• Gum disease
  • Runny nose
  • Insomnia

Psychological side effects of meth insufflation

  • Hallucinations of bugs crawling on the skin
  • Delusions
  • Paranoia
  • Psychosis
  • Memory loss
  • Suicidal thoughts
  • Depression
  • Anxiety
  • Mood swings
  • Nightmares
  • Racing thoughts

Behavioral side effects of snorting meth

  • Neglecting responsibilities at work, school, or home
  • Isolating
  • Neglecting hygiene and other daily personal care
  • Picking at skin
  • Financial or legal trouble related to meth use

If you or a loved one use methamphetamine, you must get the support and treatment you need to overcome it. Without treatment, many people develop a devastating, sometimes life-threatening addiction to meth that can wreak havoc on their lives, families, and communities.

Without getting the help you need, you will likely face the severe dangers of snorting meth.

Understanding the Dangers of Snorting Meth

Snorting meth can severely harm a person’s health and safety. Because the drug is so addictive, getting help immediately is crucial if you use methamphetamine. Without seeking treatment, you risk developing serious complications, including addiction.

Nasal damage

One of the significant dangers of snorting meth is nasal damage. Meth production is unregulated, meaning each batch varies in quality and purity. But manufacturers sometimes add dangerous substances, including battery acid, cleaning products, and flammable substances. It is a toxic, highly corrosive drug, even without common additives.

Snorting meth corrodes the blood vessels and cartilage in users’ nasal cavities and sinuses. This damage can result in facial deformities and loss of functionality, including a deadening of their sense of smell and breathing trouble.

Meth mouth

Snorting meth can damage users’ mouths and result in a condition called “meth mouth”. The drug corrodes people’s gums and can lead to significant tooth decay and loss. The drug itself can cause lesions and other damage to the lining of a person’s mouth and lips.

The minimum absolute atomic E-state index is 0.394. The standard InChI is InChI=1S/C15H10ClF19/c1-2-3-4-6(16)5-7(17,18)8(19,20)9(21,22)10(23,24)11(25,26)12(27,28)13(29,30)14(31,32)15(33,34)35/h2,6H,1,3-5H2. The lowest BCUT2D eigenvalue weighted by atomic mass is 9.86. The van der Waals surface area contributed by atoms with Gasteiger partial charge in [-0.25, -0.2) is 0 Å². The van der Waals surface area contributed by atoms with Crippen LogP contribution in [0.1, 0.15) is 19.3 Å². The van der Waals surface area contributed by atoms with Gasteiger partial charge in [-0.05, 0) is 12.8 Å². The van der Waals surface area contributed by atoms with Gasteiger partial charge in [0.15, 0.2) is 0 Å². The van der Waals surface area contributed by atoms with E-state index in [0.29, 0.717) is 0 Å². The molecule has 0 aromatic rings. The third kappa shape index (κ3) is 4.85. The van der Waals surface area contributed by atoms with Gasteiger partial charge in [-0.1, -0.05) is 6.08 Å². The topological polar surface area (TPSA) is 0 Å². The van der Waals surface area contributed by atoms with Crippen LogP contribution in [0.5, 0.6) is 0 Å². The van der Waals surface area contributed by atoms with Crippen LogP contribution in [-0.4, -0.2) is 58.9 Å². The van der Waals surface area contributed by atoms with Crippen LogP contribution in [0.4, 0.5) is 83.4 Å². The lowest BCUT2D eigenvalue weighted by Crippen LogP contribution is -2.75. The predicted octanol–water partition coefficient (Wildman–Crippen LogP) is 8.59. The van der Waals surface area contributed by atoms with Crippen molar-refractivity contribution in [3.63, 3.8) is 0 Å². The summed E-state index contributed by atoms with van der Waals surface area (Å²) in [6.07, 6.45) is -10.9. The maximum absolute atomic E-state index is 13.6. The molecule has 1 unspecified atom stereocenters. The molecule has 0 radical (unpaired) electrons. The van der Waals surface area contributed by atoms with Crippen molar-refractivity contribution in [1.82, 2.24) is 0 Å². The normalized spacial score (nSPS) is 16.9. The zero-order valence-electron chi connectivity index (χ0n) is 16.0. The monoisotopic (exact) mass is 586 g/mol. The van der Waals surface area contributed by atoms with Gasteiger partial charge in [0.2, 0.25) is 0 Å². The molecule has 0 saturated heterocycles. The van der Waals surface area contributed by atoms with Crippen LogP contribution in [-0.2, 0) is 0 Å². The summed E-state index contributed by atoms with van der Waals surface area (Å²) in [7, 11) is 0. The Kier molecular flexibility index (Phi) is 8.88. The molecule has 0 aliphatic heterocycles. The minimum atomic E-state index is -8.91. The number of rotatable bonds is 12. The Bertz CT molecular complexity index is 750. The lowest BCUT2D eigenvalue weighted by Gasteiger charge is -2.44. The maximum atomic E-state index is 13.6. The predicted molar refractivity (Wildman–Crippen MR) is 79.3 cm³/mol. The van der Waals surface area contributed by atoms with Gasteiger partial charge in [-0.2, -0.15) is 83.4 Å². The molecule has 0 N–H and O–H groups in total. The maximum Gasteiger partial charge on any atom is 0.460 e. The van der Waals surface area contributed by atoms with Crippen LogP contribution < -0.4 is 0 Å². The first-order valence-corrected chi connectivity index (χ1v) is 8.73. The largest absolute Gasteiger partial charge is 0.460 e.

Addiction is a complex, serious condition that often requires professional treatment to overcome. Addiction is a loss of control over a person’s drug use, often because of physical or emotional dependence on the drug. Methamphetamine is a highly addictive substance, and snorting meth can lead to addiction in a short period.

Find Treatment For Meth Abuse and Addiction Now

Overcoming meth addiction alone can feel impossible, but there is treatment available. Contact the PAX Memphis specialists to learn more about the dangers of snorting meth or to learn more about starting a substance abuse treatment program in Tennessee.

Medically Reviewed: September 25, 2019

Dr Ashley

Medical Reviewer

Chief Editor


All of the information on this page has been reviewed and verified by a certified addiction professional.

Dr Ashley Murray obtained her MBBCh Cum Laude in 2016. She currently practices in the public domain in South Africa. She has an interest in medical writing and has a keen interest in evidence-based medicine.

All of the information on this page has been reviewed and verified by a certified addiction professional.